- Estonia: include law firm LEXTAL and Meta Advisory Group, a pan-Baltic government affairs and public relations firm headquartered in Tallinn.
- Italy: Cattaneo Zanetto & Co, Reti SpA, FB & Associati
- The Netherlands: Public Matters
Lobbying efforts by corporations and trade associations themselves (often called ‘in house lobbying) should be detailed in their own profiles.
Some firms such as Weinberg Group offer lobbying and research services while others may specialise. Weinberg undertakes research and lobbying for tobacco, alcohol, chemical and pharmaceutical industries. They also work with think tanks like the European Policy Centre (and others) in advocacy for corporate interests. This company describes itself as 'an international scientific and regulatory consulting firm that helps companies protect their product at every stage of its life. We help our clients improve manufacturing processes, clear regulatory hurdles, and defend products in the courts and the media.
The Centre for Economics and Business Research is another research consultancy which has produced research for the chemicals and alcohol industry. ASDA and SABMiller both hired this group to provide research evidence that helped to support the industry view on setting a minimum price for alcohol in Scotland.
Self Regulatory Bodies/CSR /Partnership bodies
Information on how and where self regulatory regimes govern addictive substances forms part of a deliverable. This section is concerned with how and why self regulation came in to being and how this fits into wider regulation. If there is no self regulatory system or body in the area you are looking at please explain why. UK examples of self regulatory bodies include: The Portman Group and the Advertising Standards Authority. The Portman Group is an alcohol industry group that is responsible for implementing and monitoring the UK alcohol industry’s voluntary code of practice. The American equivalent is the Century Council. Is there an Italian, Estonian or Dutch equivalent? How close are they to government? What is their code? Are there similar organisations overseeing gambling or food?
- Italy: Istituto Autodisciplina Pubblicitaria
- Netherlands:Stichting Verantwoord Alcoholgebruik/Association for the Responsible Consumption of Alcohol,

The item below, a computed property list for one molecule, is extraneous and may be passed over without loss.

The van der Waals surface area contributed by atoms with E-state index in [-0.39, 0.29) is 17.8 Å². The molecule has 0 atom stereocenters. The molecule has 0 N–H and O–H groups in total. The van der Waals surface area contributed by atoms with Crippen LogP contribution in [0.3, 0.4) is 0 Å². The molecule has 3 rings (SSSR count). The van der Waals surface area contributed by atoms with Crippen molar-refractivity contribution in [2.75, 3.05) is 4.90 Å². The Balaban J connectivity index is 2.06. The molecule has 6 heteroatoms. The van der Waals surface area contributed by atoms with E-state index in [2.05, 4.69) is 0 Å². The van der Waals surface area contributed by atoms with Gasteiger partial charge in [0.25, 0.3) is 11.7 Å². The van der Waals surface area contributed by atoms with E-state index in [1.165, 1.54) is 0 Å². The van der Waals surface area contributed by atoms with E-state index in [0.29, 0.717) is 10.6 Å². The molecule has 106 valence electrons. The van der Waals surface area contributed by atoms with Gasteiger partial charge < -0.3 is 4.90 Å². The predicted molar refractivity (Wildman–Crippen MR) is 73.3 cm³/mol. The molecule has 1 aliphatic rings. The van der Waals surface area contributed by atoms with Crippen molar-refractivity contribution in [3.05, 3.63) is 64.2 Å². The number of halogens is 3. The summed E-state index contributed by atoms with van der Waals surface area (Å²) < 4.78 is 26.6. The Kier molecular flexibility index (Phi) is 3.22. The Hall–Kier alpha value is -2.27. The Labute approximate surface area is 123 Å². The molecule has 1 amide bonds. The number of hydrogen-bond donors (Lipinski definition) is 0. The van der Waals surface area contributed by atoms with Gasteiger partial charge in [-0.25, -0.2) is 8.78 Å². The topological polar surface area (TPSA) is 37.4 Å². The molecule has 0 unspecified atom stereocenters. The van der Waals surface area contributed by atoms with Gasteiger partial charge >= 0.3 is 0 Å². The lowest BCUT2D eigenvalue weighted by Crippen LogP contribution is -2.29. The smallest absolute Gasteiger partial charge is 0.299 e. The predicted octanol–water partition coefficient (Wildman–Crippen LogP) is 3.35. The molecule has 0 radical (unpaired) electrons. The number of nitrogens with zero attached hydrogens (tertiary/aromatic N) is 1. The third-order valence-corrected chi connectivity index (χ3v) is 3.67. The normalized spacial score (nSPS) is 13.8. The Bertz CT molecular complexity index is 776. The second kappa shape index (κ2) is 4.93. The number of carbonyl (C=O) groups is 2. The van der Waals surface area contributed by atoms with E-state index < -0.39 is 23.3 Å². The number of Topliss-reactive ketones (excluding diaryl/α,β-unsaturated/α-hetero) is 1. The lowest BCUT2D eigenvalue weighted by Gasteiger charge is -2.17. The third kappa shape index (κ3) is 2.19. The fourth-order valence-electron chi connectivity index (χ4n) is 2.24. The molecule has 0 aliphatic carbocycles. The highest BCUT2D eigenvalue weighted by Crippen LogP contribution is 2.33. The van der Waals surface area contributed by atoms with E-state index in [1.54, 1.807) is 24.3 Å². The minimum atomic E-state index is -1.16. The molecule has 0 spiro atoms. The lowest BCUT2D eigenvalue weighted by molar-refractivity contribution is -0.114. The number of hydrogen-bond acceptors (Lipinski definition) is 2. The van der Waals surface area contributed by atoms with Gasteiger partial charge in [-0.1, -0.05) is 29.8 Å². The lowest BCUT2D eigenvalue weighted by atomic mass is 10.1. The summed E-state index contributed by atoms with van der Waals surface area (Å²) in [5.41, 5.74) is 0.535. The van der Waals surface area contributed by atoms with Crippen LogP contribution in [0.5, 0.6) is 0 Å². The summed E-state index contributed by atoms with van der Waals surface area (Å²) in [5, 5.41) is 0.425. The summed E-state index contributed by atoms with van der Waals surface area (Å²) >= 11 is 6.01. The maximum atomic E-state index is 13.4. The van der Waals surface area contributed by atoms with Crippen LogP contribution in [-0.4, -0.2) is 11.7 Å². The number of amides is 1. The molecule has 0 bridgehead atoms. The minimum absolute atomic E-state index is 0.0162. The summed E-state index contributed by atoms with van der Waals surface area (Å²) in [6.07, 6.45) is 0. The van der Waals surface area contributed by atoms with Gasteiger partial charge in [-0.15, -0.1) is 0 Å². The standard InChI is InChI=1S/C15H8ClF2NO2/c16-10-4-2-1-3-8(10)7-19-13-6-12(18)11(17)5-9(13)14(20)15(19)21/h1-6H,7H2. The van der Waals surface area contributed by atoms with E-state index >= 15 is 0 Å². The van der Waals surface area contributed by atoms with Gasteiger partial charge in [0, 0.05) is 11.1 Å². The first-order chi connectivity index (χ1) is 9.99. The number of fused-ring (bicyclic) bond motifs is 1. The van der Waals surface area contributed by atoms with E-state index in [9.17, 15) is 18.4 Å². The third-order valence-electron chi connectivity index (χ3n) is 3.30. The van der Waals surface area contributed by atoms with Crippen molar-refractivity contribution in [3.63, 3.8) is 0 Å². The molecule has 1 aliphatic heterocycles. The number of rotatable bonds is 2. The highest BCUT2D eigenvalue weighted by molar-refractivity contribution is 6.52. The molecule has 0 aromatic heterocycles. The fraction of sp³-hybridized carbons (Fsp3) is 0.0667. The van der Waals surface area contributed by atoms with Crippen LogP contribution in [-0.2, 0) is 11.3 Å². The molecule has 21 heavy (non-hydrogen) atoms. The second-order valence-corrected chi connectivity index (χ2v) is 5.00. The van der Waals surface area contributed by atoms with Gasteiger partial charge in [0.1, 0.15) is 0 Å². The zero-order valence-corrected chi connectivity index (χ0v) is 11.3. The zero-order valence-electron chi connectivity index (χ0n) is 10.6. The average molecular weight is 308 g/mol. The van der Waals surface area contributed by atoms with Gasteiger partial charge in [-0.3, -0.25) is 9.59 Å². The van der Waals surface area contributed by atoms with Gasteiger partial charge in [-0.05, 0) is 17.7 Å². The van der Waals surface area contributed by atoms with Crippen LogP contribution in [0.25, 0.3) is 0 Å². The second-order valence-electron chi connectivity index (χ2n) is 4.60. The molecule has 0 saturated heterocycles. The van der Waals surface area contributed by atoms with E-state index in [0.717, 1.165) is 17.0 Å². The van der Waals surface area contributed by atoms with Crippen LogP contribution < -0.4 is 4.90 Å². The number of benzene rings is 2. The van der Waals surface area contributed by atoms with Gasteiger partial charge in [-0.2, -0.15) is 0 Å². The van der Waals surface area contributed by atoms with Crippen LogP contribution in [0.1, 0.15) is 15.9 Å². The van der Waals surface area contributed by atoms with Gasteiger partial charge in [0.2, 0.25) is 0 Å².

- The UK: Advertising Standards Authority, Portman Group, Drinkaware, Gamble Aware
News and journalism oriented bodies
These are organisations that are predominantly focused on attempting to inform, influence or manage the news and/or entertainment media. An obvious example in the UK is the Science Media Centre.
Public oriented/civil society/campaigning bodies
These are organisations which are focused (or at least say they are focused) on public campaigning and advocacy work. Crucially they claim to have some grass roots orientation or basis, to belong to civil society. We make no judgement – at this stage- about the veracity of such claims. We are interested in such groups if they are funded or otherwise supported by corporations. Some will be openly corporate funded and others less clearly so. One obvious type of such groups is patient groups that campaign on medical conditions. Some are funded by the pharmaceutical industry. One example is Cancer United.
Resources and Sources
- How to be a Web Detective is a useful guide for internet research that provides some methods and sources for investigative web based research.
- Registers of interests for politicians: In the UK politicians are required to log their financial interests which are published on the Parliamentary register of members’ interests. This often reveals corporate relationships and links.
- Political donations: In the UK financial donations to political parties are subject to regulation and are publicly available. The Electoral Commission publishes details of contributions and donations should be registered here. Do equivalent regulatory bodies exist in Estonia, Italy, and the Netherlands? Identifying companies or sectors who make large political donations is clearly a primary aim of this section of ALICERAP.
- Official reports, policy documents and government papers are all useful resources particularly when considering CSR, self regulatory systems or partnership groups between industry and government. Some governmental department publications are useful for a number of purposes. The page on the UK Responsibility Deal Alcohol Network uses sources from the Department of Health, alcohol and health charities, trade publications, the mainstream media and a research consultancy hired by industry to tell the story of the establishment of this policy partnership group.
- The UK's parliament publishes a range of material and documents ranging from parliamentary standards, accounts, management, standing orders, MPs' financial interests, transcripts of parliamentary and Lord's debates (Hansard), committee reports, research reports, archives, business papers from both Houses (Commons and Lords) and a weekly information bulletin details available here: House of Commons publications